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World population is projected to increase well into the next century reaching 9.3 billion by 2050 and with limited arable land available; meeting the growing population's needs is a hard task which requires accelerated progress for cost effective, sustainable yield increases. Arthropod pests are responsible for major damage to the world's important agricultural crops reducing yield and acting as vectors of diseases. Insect attack resistant transgenic crops offer and alternative strategy of pest control compared to a comprehensive reliance upon chemical pesticides. A wide range of transgenic crops which express proteins with insecticidal properties from Bacillus thuringiensis have been commercialised starting from the mid 1990's and have assisted in increasing yields through their ability to kill phytophagous insects, protecting crops and increasing yields. Recently cases of resistance in insect pests to certain strains of B.thuringiensis toxins expressed in transgenic plants have occurred. Resulting in the need to identify novel resistance genes which can be compiled in plants to delay advances in insect resistance to the insecticidal products and widen the domain of pests affected, overall improving the global state of transgenic crops.
The projected increase of the world's 7 billion population rises well into the next century, reaching 9.3 billion by 2050 and a further 10.1 billion by 2100 (UN Population Division 2011). This increase will be primarily visible in developing regions of the world, with Asia staying the most inhabited major world area during the 21st century whereas Africa's population will more than triple with it increasing through 1 billion in 2011 to 3.6 billion in 2100 (Fig. 1). With this population increase comes a greater drive and demand for food and the need for significant increase in food production and productivity to be able to achieve food security.
Feeding a world population in 2050 of 9.1 billion people has been projected to require food production increases or around 70 percent between 2005/07 and 2050. Also developing countries production would be required to almost double (Fig. 2). Adequately feeding the world population would also mean production of foods that are lacking to ensure nutrition security (Bruinsma 2009).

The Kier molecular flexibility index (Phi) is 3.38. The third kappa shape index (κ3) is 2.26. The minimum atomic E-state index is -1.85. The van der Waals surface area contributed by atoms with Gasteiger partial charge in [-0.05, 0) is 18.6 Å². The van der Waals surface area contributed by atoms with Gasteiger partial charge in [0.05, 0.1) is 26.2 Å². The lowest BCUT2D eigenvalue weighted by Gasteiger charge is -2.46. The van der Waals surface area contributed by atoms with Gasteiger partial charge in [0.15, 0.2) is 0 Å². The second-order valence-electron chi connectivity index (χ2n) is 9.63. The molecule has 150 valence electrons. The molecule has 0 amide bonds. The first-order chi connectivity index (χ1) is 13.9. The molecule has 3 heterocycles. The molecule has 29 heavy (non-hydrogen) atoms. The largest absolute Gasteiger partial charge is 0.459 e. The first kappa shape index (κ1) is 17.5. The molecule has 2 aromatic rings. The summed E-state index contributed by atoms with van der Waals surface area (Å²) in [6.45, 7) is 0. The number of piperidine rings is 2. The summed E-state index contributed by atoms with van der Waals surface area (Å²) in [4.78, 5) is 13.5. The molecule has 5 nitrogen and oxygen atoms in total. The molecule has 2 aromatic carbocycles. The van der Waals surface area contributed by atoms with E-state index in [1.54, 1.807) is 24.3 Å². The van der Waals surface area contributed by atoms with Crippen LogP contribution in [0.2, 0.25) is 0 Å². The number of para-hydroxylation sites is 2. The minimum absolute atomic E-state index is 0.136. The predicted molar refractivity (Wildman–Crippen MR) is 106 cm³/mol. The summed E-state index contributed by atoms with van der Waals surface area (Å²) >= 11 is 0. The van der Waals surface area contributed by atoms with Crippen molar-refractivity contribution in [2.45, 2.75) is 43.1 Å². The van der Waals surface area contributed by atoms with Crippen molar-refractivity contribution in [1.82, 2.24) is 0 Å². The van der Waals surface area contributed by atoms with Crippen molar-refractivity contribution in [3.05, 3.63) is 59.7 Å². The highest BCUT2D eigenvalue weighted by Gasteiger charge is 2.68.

Figure 1. Projected changes in relative population growth, from 1950-2095.
Source: United Nations, Department of Economic and Social Affairs, Population Division (2011). World Population 2010, (Wall Chart).
Figure 2. Targets of cereal production (left). Between 1961 and 2007 cereal production on a global scale has risen from 877 million tonnes to 2351 million tonnes. Rises in production will need to occur to figures of over 4000 million tonnes by 2050 if these forecasted demands are to be reached. Yield increase rate must increase by 37% to meet these demands.
Source: [Based on FAO data] - FAO world agriculture: toward 2030/2050. Interim report, global perspective studies unit (FAO Rome, 2006).
The question is how to tackle this much needed increase. The majority of necessary production increases will arise from large cropping intensity increases and major yield advances with developing countries having to increase these 80 percent in comparison to the production increases from expansion of arable land at around 20 percent in developing countries (Anon 2009).
Closing the Yield Gap - The use of Biotechnology
Major Constraints on productivity arrive from factors such as plant disease, nutrient and land availability, and damage from pests. With the best locally obtained yields depending on the extent of farmers to use and access, things such as water for irrigation, the right seeds and nutrients, and pest management measures. This review will focus specifically on strategies' incorporating transgenic plants to protect crops from insect pest damage.
Of the minimal amount of arthropods which are classified as pests, many of these induce harmfull implications on crops with destruction of world crop production being 14% causeing around "$100 billion of damage each year" (Nicholson 2007). One current measure in place to reduce losses in crop yield due to insect pests is the use of synthetic insecticides which without use, would cause drastic losses in global crop yeild. Insecticides have and are a incredibly effective method for control of crop pests rapidly when crop safety is at risk. However the major limiting factor on the use of insecticides to tackle crop pests is the increasing resistance of insects to insecticides with reports of resistance being reported in more than 500 species (Nicholson 2007). There are also environmental and health concerns around insecticides with improper and unreasonable use of pesticides leading to outbreaks of pests due to the unintentional destruction of the pests natural enemies (Pimentel 2009). Thus other strategies are being investigated to address the global crop pest problem with one of these being the use of recombinant DNA technology.